Issued
2013
Decision
16 Dec 2013
Appeal Status
Not appealed

Application to set aside freezing order granted and indemnity costs awarded against Commissioner

2013 case note - Application to set aside freezing order over bank accounts granted and indemnity costs awarded against CIR.

Case
Commissioner of Inland Revenue v Marcus Seymour Dymock and Charlotte Jane Dymock [2013] NZHC 3346
Legal terms
Freezing order, indemnity costs

Summary

The Commissioner of Inland Revenue ("the Commissioner") obtained freezing orders over the defendants' bank accounts on 14 November 2013. However, prior to the application being made, and unbeknown to the Commissioner, the defendants had transferred sufficient funds to cover the assessments back to the liquidator of the assessed companies. The defendants' application to set aside the freezing order was granted and indemnity costs awarded against the Commissioner.

Impact of decision

There is a responsibility on parties who apply for a freezing order ex parte to ensure the Court is properly informed. This responsibility is not discharged by saying that they were relying on someone else to keep them up to date.

Facts

This decision relates to an application by the defendants to set aside an ex parte freezing order over funds of $462,000 held by the second defendant ("Mrs Dymock") in a personal account.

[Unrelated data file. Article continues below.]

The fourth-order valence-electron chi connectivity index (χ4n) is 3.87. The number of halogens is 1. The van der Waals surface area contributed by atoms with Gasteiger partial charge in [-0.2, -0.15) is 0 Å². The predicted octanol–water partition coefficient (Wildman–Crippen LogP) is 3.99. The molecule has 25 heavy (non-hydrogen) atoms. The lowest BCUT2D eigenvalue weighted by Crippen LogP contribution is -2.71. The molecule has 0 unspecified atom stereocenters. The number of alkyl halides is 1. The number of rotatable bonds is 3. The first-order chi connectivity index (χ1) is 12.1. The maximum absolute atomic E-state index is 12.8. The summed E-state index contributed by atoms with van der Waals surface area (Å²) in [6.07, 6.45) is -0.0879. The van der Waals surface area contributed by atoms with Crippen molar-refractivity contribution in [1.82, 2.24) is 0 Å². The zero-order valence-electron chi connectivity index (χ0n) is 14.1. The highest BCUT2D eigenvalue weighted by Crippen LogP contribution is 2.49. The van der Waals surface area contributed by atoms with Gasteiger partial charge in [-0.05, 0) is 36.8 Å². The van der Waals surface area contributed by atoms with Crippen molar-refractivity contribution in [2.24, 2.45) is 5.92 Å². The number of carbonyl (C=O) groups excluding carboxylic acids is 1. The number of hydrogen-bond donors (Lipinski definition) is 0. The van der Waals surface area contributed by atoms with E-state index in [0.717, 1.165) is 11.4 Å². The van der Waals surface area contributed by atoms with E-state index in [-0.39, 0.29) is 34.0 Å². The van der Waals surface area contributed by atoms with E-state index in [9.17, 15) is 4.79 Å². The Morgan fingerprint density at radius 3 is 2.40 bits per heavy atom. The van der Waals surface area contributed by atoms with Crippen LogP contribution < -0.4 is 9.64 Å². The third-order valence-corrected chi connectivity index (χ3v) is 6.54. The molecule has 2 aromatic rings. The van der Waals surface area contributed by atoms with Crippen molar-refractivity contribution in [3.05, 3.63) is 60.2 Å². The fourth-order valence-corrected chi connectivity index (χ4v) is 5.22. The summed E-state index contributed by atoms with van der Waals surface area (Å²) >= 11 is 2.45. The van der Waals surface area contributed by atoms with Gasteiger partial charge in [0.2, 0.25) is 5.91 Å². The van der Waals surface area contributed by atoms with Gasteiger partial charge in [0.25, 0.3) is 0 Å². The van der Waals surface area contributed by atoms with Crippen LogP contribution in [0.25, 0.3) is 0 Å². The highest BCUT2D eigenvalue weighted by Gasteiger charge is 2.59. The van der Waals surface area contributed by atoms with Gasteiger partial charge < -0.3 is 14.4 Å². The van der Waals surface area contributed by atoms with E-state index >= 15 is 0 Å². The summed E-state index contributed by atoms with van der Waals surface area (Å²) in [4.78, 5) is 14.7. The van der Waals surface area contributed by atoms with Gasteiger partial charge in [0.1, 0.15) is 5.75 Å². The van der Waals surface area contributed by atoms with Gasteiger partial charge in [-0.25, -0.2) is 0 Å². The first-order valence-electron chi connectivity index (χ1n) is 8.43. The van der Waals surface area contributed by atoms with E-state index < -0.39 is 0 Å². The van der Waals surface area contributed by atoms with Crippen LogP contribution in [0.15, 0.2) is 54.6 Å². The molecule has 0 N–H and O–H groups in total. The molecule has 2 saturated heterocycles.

The first defendant ("Mr Dymock") was the sole shareholder of three related companies. The companies were placed into voluntary liquidation on 25 June 2013. At the date of liquidation, two of the companies had, between them, $1.3 million in funds from the proceeds from a sale of land. In mid-August 2013, an interim distribution of $1.3 million was made to Mr Dymock as sole shareholder.

The Commissioner contends that the two companies are related by common ownership to the original owner of the land, the third of the Dymock companies. On 1 November 2013, the Commissioner issued default assessments for the two companies totalling $462,018.92. The Commissioner considered that the full $1.3 million should be returned to the liquidator. However, the liquidator only sought $450,000 from Mr Dymock to be added to the $25,000 he already held. The combined total of which would therefore meet the default assessment if that proved to be the liability.

The Dymocks agreed to return $450,000, but there were complications in the funds being transferred, resulting in delays. The liquidator said he would update the Commissioner when the funds had been transferred. He did not do that. As it happens, the money did arrive at the liquidators on 4 November 2013.

The Commissioner sought to obtain undertakings from the liquidator that the money be preserved to satisfy her debt. The undertakings were not provided.

On 8 November 2013, the Commissioner filed an ex parte application for a freezing order over funds of up to $462,000 in Mr and Mrs Dymock's bank accounts. The order was granted on 14 November 2013.